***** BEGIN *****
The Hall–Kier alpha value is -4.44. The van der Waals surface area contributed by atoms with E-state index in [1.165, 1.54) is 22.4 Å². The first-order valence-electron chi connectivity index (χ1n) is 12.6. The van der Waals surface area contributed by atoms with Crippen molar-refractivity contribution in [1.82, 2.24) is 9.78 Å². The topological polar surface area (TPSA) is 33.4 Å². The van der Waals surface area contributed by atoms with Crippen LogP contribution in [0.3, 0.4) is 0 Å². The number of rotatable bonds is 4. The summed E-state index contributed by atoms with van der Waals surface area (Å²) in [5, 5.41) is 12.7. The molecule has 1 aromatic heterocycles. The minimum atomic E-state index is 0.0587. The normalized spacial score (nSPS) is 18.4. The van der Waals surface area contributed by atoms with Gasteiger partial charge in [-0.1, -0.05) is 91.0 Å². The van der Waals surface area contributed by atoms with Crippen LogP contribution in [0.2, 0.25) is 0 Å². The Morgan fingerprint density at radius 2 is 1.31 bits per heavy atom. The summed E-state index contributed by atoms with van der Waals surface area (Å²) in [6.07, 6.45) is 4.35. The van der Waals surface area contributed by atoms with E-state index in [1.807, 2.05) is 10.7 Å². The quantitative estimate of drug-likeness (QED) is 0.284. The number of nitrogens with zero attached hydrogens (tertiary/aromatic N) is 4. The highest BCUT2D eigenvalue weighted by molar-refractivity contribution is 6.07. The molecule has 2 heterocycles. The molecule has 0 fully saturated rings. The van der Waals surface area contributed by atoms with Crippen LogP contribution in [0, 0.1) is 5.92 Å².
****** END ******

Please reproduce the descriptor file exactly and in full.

The Hall–Kier alpha value is -4.44. The van der Waals surface area contributed by atoms with E-state index in [1.165, 1.54) is 22.4 Å². The first-order valence-electron chi connectivity index (χ1n) is 12.6. The van der Waals surface area contributed by atoms with Crippen molar-refractivity contribution in [1.82, 2.24) is 9.78 Å². The topological polar surface area (TPSA) is 33.4 Å². The van der Waals surface area contributed by atoms with Crippen LogP contribution in [0.3, 0.4) is 0 Å². The number of rotatable bonds is 4. The summed E-state index contributed by atoms with van der Waals surface area (Å²) in [5, 5.41) is 12.7. The molecule has 1 aromatic heterocycles. The minimum atomic E-state index is 0.0587. The normalized spacial score (nSPS) is 18.4. The van der Waals surface area contributed by atoms with Gasteiger partial charge in [-0.1, -0.05) is 91.0 Å². The van der Waals surface area contributed by atoms with Crippen LogP contribution in [0.2, 0.25) is 0 Å². The Morgan fingerprint density at radius 2 is 1.31 bits per heavy atom. The summed E-state index contributed by atoms with van der Waals surface area (Å²) in [6.07, 6.45) is 4.35. The van der Waals surface area contributed by atoms with E-state index in [1.807, 2.05) is 10.7 Å². The quantitative estimate of drug-likeness (QED) is 0.284. The number of nitrogens with zero attached hydrogens (tertiary/aromatic N) is 4. The highest BCUT2D eigenvalue weighted by molar-refractivity contribution is 6.07. The molecule has 2 heterocycles. The molecule has 0 fully saturated rings. The van der Waals surface area contributed by atoms with Crippen LogP contribution in [0, 0.1) is 5.92 Å².